Writing Critically: Bloom's TaxonomyWriter's Web
Special thanks to the staff of the Writing Center at Kennesaw State University for granting permission to use the chart on this page!
(printable version here)

Generally, writers should not deliberately state "my main task here is to do XYZ," and this situation can lead to trouble if the writer fails to meet the expectations of a professor, supervisor, or other groups of readers.

Luckily, we have a powerful tool to help us think about what we need to do in particular writing situations."Bloom's Taxonomy," showing the development of writing proficiency and intellectual engagement, has been with teachers since the 1950s, yet it still offers a shorthand method for distinguishing the ever-increasing intellectual difficulty of certain writing tasks.

Apply the scheme below to assess your own or others' work. For students, try to discern which category best describes the task(s) set forth in your assignment. Then ask yourself whether what you are writing falls within it. For Consultants, look for the same thing and help writers deepen their analysis, synthesis, and evaluation. These are the most demanding categories of college writing, but they are often quite common!

Category (simplest first) Expressed by writer as. . . To shift the thinking. . .
Knowledge Lists, reliance on long quotations; trouble paraphrasing; no distinction in relative importance of ideas Tell in your own words how you could explain to someone else.
Comprehension More use of own words; still trouble understanding relative importance of ideas and sources; interesting but not directly useful information is tossed in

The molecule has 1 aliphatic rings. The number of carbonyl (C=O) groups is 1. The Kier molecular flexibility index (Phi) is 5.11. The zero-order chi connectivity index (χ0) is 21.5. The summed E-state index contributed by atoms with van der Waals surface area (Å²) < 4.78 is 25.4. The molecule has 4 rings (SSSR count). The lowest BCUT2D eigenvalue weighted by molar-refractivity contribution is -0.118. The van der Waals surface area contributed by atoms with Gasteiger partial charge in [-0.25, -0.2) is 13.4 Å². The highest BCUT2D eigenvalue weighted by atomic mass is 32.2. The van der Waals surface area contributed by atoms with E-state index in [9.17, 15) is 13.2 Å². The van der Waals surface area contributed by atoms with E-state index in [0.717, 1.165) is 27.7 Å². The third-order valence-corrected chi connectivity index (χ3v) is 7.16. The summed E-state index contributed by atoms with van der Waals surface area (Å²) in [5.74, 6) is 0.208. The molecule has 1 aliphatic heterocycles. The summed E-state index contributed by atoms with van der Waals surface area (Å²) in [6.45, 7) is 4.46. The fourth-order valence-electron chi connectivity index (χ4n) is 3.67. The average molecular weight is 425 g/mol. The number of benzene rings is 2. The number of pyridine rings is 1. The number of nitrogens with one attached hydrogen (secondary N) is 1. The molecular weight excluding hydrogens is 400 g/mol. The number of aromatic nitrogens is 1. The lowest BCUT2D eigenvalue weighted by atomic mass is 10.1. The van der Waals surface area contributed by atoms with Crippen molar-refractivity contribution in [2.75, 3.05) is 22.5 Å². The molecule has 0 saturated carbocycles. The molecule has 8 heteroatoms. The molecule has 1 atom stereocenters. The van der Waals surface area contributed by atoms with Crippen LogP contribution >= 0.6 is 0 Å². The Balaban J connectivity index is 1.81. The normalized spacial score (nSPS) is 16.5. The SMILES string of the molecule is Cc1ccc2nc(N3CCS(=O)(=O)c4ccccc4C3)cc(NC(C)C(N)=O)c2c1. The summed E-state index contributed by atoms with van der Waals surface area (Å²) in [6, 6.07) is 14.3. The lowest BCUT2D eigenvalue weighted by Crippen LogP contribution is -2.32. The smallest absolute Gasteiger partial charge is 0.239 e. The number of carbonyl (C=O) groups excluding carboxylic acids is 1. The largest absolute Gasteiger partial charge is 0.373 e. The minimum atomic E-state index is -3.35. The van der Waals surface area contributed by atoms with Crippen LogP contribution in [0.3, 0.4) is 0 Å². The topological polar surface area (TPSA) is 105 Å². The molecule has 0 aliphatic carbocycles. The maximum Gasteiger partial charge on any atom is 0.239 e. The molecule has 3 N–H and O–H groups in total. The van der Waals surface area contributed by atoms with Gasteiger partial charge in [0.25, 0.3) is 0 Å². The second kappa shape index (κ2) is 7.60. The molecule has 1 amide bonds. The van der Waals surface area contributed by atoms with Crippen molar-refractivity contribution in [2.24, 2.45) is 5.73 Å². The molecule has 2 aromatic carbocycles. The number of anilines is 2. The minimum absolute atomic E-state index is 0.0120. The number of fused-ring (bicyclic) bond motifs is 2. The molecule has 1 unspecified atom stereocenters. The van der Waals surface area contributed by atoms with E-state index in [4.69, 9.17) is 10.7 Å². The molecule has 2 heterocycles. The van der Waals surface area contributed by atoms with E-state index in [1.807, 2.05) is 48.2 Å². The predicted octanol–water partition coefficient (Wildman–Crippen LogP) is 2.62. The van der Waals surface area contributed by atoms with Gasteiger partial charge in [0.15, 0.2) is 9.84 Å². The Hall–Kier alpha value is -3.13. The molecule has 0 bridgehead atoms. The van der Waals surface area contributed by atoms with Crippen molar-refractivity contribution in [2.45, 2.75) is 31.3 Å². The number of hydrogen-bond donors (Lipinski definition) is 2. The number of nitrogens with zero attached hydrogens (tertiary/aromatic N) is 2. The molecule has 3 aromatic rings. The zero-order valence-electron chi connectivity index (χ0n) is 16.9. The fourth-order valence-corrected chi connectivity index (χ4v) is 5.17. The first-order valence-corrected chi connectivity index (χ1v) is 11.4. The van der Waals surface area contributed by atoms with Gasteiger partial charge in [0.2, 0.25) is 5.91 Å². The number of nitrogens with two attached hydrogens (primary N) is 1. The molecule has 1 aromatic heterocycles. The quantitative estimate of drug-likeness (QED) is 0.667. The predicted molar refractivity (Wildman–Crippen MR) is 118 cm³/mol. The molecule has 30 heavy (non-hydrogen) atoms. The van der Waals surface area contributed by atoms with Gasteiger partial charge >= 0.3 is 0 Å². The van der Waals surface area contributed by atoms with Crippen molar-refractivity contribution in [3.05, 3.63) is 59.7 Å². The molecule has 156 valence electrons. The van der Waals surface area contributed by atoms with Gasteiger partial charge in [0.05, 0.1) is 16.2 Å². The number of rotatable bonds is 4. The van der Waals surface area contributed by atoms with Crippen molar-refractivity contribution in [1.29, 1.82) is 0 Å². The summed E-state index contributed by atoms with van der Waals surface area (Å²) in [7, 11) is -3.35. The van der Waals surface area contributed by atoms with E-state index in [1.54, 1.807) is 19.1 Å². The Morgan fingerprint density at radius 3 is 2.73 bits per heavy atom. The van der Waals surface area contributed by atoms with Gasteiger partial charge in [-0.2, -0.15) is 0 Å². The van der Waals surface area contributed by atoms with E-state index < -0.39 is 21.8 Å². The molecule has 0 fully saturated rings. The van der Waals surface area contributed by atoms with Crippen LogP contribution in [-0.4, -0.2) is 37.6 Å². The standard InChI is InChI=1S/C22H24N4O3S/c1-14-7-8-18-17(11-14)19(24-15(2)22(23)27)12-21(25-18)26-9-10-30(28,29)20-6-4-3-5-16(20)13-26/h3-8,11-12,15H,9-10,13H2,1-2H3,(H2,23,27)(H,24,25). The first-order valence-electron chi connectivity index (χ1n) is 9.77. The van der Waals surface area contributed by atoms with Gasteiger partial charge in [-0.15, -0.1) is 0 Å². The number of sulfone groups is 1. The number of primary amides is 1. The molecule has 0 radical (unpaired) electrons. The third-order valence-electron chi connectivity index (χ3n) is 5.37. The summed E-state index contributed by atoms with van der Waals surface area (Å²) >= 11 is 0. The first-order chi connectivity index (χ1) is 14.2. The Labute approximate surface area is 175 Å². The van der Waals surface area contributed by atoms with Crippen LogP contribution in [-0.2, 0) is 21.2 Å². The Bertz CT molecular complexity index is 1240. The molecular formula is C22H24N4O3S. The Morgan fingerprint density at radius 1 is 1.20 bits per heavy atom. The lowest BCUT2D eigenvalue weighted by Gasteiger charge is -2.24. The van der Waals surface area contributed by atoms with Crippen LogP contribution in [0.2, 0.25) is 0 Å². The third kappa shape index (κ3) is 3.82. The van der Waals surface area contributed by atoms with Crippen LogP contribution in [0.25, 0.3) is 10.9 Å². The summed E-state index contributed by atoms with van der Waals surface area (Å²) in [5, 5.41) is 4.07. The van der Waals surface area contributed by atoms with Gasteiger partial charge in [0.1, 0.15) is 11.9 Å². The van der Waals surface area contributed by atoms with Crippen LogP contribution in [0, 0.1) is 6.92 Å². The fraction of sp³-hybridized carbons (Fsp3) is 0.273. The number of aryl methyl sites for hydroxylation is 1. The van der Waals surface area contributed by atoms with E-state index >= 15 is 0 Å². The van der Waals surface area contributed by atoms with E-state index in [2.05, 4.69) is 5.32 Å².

Tell in your own words how you could explain to someone else.
Application Connects ideas/evidence clearly to the topic; still relies on analysis of others; magazine info. considered equal to original research How does the information apply to the topic; can you give an example; how does this idea/ statement/ evidence support the thesis?
Analysis Doesn't rely only on other authors' conclusions; themes and ideas of other writers are identified, but not linked across sources What ideas do these sources (or paragraphs) have in common; can we outline the information by idea instead of by article?
Synthesis Text organized by themes and ideas rather than by source; still problems reconciling conflicting information What else might be important about the topic; what else would you like to know; is the evidence given by the source convincing?
Evaluation Shows understanding of relative value of different sources and ideas (and shades of gray) Which information is most convincing; why; how can we decide/support/choose one side of the argument over the other; who said this; can you use this information to say something new?

Back to 'Analysis and Argument' or 'Peer Editing Ideas'
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